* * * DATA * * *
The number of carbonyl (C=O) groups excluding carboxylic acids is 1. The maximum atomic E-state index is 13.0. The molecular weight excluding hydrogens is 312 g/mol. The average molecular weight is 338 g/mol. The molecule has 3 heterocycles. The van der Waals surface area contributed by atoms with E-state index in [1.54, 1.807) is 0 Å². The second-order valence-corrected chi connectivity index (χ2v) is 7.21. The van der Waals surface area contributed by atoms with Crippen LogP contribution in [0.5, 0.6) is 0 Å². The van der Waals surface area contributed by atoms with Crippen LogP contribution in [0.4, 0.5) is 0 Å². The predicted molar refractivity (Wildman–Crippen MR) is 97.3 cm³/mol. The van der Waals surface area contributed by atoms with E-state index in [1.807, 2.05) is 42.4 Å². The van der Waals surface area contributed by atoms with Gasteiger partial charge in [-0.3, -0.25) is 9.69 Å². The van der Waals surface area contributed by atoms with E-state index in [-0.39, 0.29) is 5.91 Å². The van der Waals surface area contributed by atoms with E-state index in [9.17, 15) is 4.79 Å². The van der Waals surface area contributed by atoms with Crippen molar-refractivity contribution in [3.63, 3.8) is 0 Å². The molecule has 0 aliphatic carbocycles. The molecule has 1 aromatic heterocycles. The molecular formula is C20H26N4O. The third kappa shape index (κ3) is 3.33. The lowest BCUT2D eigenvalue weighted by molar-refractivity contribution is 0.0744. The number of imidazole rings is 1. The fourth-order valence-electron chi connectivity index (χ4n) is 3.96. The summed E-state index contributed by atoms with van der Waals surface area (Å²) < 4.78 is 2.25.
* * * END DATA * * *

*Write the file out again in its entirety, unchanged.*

The number of carbonyl (C=O) groups excluding carboxylic acids is 1. The maximum atomic E-state index is 13.0. The molecular weight excluding hydrogens is 312 g/mol. The average molecular weight is 338 g/mol. The molecule has 3 heterocycles. The van der Waals surface area contributed by atoms with E-state index in [1.54, 1.807) is 0 Å². The second-order valence-corrected chi connectivity index (χ2v) is 7.21. The van der Waals surface area contributed by atoms with Crippen LogP contribution in [0.5, 0.6) is 0 Å². The van der Waals surface area contributed by atoms with Crippen LogP contribution in [0.4, 0.5) is 0 Å². The predicted molar refractivity (Wildman–Crippen MR) is 97.3 cm³/mol. The van der Waals surface area contributed by atoms with E-state index in [1.807, 2.05) is 42.4 Å². The van der Waals surface area contributed by atoms with Gasteiger partial charge in [-0.3, -0.25) is 9.69 Å². The van der Waals surface area contributed by atoms with E-state index in [-0.39, 0.29) is 5.91 Å². The van der Waals surface area contributed by atoms with E-state index in [9.17, 15) is 4.79 Å². The van der Waals surface area contributed by atoms with Crippen molar-refractivity contribution in [3.63, 3.8) is 0 Å². The molecule has 0 aliphatic carbocycles. The molecule has 1 aromatic heterocycles. The molecular formula is C20H26N4O. The third kappa shape index (κ3) is 3.33. The lowest BCUT2D eigenvalue weighted by molar-refractivity contribution is 0.0744. The number of imidazole rings is 1. The fourth-order valence-electron chi connectivity index (χ4n) is 3.96. The summed E-state index contributed by atoms with van der Waals surface area (Å²) < 4.78 is 2.25.